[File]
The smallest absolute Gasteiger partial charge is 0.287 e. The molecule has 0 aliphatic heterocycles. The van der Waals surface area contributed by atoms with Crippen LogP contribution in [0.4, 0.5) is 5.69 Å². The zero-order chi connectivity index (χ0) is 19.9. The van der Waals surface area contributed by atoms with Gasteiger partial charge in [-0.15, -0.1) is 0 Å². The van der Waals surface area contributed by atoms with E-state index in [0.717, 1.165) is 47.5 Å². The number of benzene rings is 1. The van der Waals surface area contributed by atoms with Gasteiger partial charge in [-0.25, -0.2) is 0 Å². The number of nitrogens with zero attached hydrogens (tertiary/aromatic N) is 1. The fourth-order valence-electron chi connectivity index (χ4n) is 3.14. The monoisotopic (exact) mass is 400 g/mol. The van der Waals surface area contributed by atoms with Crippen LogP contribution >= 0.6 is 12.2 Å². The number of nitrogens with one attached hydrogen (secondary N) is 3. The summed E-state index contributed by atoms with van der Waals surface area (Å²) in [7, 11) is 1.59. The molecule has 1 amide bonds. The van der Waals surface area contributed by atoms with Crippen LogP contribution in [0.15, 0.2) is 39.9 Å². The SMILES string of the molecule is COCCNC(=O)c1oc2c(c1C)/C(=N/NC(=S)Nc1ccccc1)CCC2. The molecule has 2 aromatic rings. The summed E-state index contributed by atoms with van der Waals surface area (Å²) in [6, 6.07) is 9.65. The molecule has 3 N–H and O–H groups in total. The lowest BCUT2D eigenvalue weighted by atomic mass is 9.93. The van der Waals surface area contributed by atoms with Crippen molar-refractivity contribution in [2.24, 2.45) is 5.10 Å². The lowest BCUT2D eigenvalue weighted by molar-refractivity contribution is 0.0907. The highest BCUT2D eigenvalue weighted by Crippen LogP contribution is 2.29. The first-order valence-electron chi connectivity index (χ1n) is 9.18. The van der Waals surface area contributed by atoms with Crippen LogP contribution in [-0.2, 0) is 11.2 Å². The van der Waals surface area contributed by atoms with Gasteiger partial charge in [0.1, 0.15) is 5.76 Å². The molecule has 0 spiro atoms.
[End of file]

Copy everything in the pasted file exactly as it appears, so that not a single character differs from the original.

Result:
The smallest absolute Gasteiger partial charge is 0.287 e. The molecule has 0 aliphatic heterocycles. The van der Waals surface area contributed by atoms with Crippen LogP contribution in [0.4, 0.5) is 5.69 Å². The zero-order chi connectivity index (χ0) is 19.9. The van der Waals surface area contributed by atoms with Gasteiger partial charge in [-0.15, -0.1) is 0 Å². The van der Waals surface area contributed by atoms with E-state index in [0.717, 1.165) is 47.5 Å². The number of benzene rings is 1. The van der Waals surface area contributed by atoms with Gasteiger partial charge in [-0.25, -0.2) is 0 Å². The number of nitrogens with zero attached hydrogens (tertiary/aromatic N) is 1. The fourth-order valence-electron chi connectivity index (χ4n) is 3.14. The monoisotopic (exact) mass is 400 g/mol. The van der Waals surface area contributed by atoms with Crippen LogP contribution >= 0.6 is 12.2 Å². The number of nitrogens with one attached hydrogen (secondary N) is 3. The summed E-state index contributed by atoms with van der Waals surface area (Å²) in [7, 11) is 1.59. The molecule has 1 amide bonds. The van der Waals surface area contributed by atoms with Crippen LogP contribution in [0.15, 0.2) is 39.9 Å². The SMILES string of the molecule is COCCNC(=O)c1oc2c(c1C)/C(=N/NC(=S)Nc1ccccc1)CCC2. The molecule has 2 aromatic rings. The summed E-state index contributed by atoms with van der Waals surface area (Å²) in [6, 6.07) is 9.65. The molecule has 3 N–H and O–H groups in total. The lowest BCUT2D eigenvalue weighted by atomic mass is 9.93. The van der Waals surface area contributed by atoms with Crippen molar-refractivity contribution in [2.24, 2.45) is 5.10 Å². The lowest BCUT2D eigenvalue weighted by molar-refractivity contribution is 0.0907. The highest BCUT2D eigenvalue weighted by Crippen LogP contribution is 2.29. The first-order valence-electron chi connectivity index (χ1n) is 9.18. The van der Waals surface area contributed by atoms with Crippen LogP contribution in [-0.2, 0) is 11.2 Å². The van der Waals surface area contributed by atoms with Gasteiger partial charge in [0.1, 0.15) is 5.76 Å². The molecule has 0 spiro atoms.